Success lends a hand in East Timor

Published on LEUT David Roberts (author), Unknown (photographer)

Location(s): Dili

The crew of HMAS Success with Dr Daniel Murphy (blue shirt), clinic manager Abrao Araujo and Australian volunteer Pharmacist Jessica Donnelly. (photo: Unknown)
The crew of HMAS Success with Dr Daniel Murphy (blue shirt), clinic manager Abrao Araujo and Australian volunteer Pharmacist Jessica Donnelly.

A medical clinic in Dili, Timor-Leste, got a much-needed facelift thanks to the crew of HMAS Success, which deployed to South East Asia last month.

More than 50 members of the Royal Australian Navy battle tanker repaired plumbing, laid pathways, painted walls and cleaned overgrown gardens at the Bairo Pite Clinic.

Medical Director, Dr Daniel Murphy, said the support was critical to the survival of the clinic and the local residents who depended on it.

"Assistance from ships such as Success that are passing through the area is key to the survival of the clinic that saves thousands of lives each year," said Dr Dan, as he is known locally.

"There is no access to adequate health care around here for the locals so this support goes a long way."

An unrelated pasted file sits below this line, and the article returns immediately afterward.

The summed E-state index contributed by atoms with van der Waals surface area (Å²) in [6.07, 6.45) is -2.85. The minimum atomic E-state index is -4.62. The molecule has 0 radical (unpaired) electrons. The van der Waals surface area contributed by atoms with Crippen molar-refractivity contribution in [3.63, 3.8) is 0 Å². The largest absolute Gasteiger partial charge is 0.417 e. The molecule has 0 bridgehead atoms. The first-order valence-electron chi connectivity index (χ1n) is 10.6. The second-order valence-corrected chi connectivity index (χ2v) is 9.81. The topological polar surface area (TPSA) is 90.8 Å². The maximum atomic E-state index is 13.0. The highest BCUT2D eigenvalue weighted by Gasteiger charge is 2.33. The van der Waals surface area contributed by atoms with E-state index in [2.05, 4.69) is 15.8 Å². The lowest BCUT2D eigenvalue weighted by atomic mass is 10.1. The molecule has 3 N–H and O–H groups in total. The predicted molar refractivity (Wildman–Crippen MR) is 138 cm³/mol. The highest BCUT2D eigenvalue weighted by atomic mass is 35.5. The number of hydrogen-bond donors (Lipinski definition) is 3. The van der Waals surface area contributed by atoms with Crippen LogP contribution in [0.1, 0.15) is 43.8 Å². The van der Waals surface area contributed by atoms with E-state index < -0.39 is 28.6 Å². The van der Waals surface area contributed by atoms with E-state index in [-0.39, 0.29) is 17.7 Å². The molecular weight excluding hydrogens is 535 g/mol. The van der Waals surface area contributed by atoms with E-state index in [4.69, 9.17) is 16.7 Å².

Chief Petty Officer Electrical Technician David Rottinger contributed to the repairs. He said helping others was why he joined the Navy and why he continued to serve.

"While in the Navy and attached to a ship I have never turned down an opportunity to help those in need. I have seen things that have made me realise how important life is and that in the midst of tragedy there are people willing to help those around them," Chief Petty Officer Rottinger said.

"The clinic in Timor-Leste and the volunteers there reminded me of how great human nature can be. That continues to drive me to volunteer when given the chance."

Commanding Officer of Success, Commander Michael Letts, said the port visit had left his crew with a sense of achievement and goodwill.

"Although only a short visit to Dili where the ship remained at anchor throughout, the experiences we had will be remembered for a long time," Commander Letts said.

Dr Dan established the Bairo Pite Clinic in 1999, in what he described as one of the poorest countries in the Asia Pacific region.

Run solely through donations and by volunteers, the Bairo Pite Clinic handles about 100 births a month and cares for thousands of people with injuries and diseases that most Australians would have thought long gone, according to Dr Dan.

Details of the clinic, including how to donate or volunteer, can be found at www.bairopiteclinic.org.au